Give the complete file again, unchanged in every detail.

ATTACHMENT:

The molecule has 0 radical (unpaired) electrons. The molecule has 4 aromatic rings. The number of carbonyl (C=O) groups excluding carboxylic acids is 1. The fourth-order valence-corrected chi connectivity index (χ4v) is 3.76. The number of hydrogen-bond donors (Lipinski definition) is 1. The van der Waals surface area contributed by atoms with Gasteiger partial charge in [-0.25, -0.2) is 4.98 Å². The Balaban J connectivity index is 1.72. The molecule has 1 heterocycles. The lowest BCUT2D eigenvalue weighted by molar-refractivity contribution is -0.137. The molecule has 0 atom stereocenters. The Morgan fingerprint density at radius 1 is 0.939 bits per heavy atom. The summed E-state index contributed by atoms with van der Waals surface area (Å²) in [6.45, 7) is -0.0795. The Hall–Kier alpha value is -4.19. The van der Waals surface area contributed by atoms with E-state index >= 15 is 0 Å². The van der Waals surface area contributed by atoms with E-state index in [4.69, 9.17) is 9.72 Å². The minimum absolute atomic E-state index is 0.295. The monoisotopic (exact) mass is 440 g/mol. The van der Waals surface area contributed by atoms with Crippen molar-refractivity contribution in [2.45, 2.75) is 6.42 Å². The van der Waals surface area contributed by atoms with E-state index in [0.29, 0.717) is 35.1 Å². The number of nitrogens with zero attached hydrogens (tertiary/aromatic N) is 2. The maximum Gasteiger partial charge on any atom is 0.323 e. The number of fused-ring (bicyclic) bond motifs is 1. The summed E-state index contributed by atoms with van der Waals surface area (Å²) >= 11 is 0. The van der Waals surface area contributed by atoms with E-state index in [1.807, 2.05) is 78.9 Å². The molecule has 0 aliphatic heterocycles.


The molecule has 0 radical (unpaired) electrons. The molecule has 4 aromatic rings. The number of carbonyl (C=O) groups excluding carboxylic acids is 1. The fourth-order valence-corrected chi connectivity index (χ4v) is 3.76. The number of hydrogen-bond donors (Lipinski definition) is 1. The van der Waals surface area contributed by atoms with Gasteiger partial charge in [-0.25, -0.2) is 4.98 Å². The Balaban J connectivity index is 1.72. The molecule has 1 heterocycles. The lowest BCUT2D eigenvalue weighted by molar-refractivity contribution is -0.137. The molecule has 0 atom stereocenters. The Morgan fingerprint density at radius 1 is 0.939 bits per heavy atom. The summed E-state index contributed by atoms with van der Waals surface area (Å²) in [6.45, 7) is -0.0795. The Hall–Kier alpha value is -4.19. The van der Waals surface area contributed by atoms with E-state index >= 15 is 0 Å². The van der Waals surface area contributed by atoms with E-state index in [4.69, 9.17) is 9.72 Å². The minimum absolute atomic E-state index is 0.295. The monoisotopic (exact) mass is 440 g/mol. The van der Waals surface area contributed by atoms with Crippen molar-refractivity contribution in [2.45, 2.75) is 6.42 Å². The van der Waals surface area contributed by atoms with E-state index in [0.29, 0.717) is 35.1 Å². The number of nitrogens with zero attached hydrogens (tertiary/aromatic N) is 2. The maximum Gasteiger partial charge on any atom is 0.323 e. The number of fused-ring (bicyclic) bond motifs is 1. The summed E-state index contributed by atoms with van der Waals surface area (Å²) >= 11 is 0. The van der Waals surface area contributed by atoms with E-state index in [1.807, 2.05) is 78.9 Å². The molecule has 0 aliphatic heterocycles.